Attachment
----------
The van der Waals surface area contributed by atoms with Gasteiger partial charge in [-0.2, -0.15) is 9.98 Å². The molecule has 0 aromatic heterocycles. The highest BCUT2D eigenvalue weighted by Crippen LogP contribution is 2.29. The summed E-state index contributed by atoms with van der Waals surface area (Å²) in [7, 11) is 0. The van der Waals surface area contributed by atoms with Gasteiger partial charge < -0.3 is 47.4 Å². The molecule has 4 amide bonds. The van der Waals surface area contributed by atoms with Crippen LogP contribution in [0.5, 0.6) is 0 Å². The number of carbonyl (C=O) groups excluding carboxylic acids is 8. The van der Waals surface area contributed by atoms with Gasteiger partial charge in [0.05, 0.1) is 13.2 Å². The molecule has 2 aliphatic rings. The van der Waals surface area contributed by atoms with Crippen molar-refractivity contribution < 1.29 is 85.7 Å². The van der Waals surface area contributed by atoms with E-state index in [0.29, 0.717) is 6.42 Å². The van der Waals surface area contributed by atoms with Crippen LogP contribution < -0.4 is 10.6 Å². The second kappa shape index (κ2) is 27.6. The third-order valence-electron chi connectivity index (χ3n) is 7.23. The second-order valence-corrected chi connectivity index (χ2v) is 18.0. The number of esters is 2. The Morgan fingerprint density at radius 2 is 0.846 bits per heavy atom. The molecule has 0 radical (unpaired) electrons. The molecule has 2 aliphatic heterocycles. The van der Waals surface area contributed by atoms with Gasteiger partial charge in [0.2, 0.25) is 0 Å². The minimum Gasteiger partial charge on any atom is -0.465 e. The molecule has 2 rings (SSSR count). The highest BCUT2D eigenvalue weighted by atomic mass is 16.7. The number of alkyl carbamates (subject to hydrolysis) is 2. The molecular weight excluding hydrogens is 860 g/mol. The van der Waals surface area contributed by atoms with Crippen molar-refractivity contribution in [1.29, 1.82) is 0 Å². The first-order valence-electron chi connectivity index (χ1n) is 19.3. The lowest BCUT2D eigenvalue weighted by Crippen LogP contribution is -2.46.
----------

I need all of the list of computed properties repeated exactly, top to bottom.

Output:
The van der Waals surface area contributed by atoms with Gasteiger partial charge in [-0.2, -0.15) is 9.98 Å². The molecule has 0 aromatic heterocycles. The highest BCUT2D eigenvalue weighted by Crippen LogP contribution is 2.29. The summed E-state index contributed by atoms with van der Waals surface area (Å²) in [7, 11) is 0. The van der Waals surface area contributed by atoms with Gasteiger partial charge < -0.3 is 47.4 Å². The molecule has 4 amide bonds. The van der Waals surface area contributed by atoms with Crippen LogP contribution in [0.5, 0.6) is 0 Å². The number of carbonyl (C=O) groups excluding carboxylic acids is 8. The van der Waals surface area contributed by atoms with Gasteiger partial charge in [0.05, 0.1) is 13.2 Å². The molecule has 2 aliphatic rings. The van der Waals surface area contributed by atoms with Crippen molar-refractivity contribution < 1.29 is 85.7 Å². The van der Waals surface area contributed by atoms with E-state index in [0.29, 0.717) is 6.42 Å². The van der Waals surface area contributed by atoms with Crippen LogP contribution < -0.4 is 10.6 Å². The second kappa shape index (κ2) is 27.6. The third-order valence-electron chi connectivity index (χ3n) is 7.23. The second-order valence-corrected chi connectivity index (χ2v) is 18.0. The number of esters is 2. The Morgan fingerprint density at radius 2 is 0.846 bits per heavy atom. The molecule has 0 radical (unpaired) electrons. The molecule has 2 aliphatic heterocycles. The van der Waals surface area contributed by atoms with Gasteiger partial charge in [0.2, 0.25) is 0 Å². The minimum Gasteiger partial charge on any atom is -0.465 e. The molecule has 2 rings (SSSR count). The highest BCUT2D eigenvalue weighted by atomic mass is 16.7. The number of alkyl carbamates (subject to hydrolysis) is 2. The molecular weight excluding hydrogens is 860 g/mol. The van der Waals surface area contributed by atoms with Crippen molar-refractivity contribution in [1.29, 1.82) is 0 Å². The first-order valence-electron chi connectivity index (χ1n) is 19.3. The lowest BCUT2D eigenvalue weighted by Crippen LogP contribution is -2.46.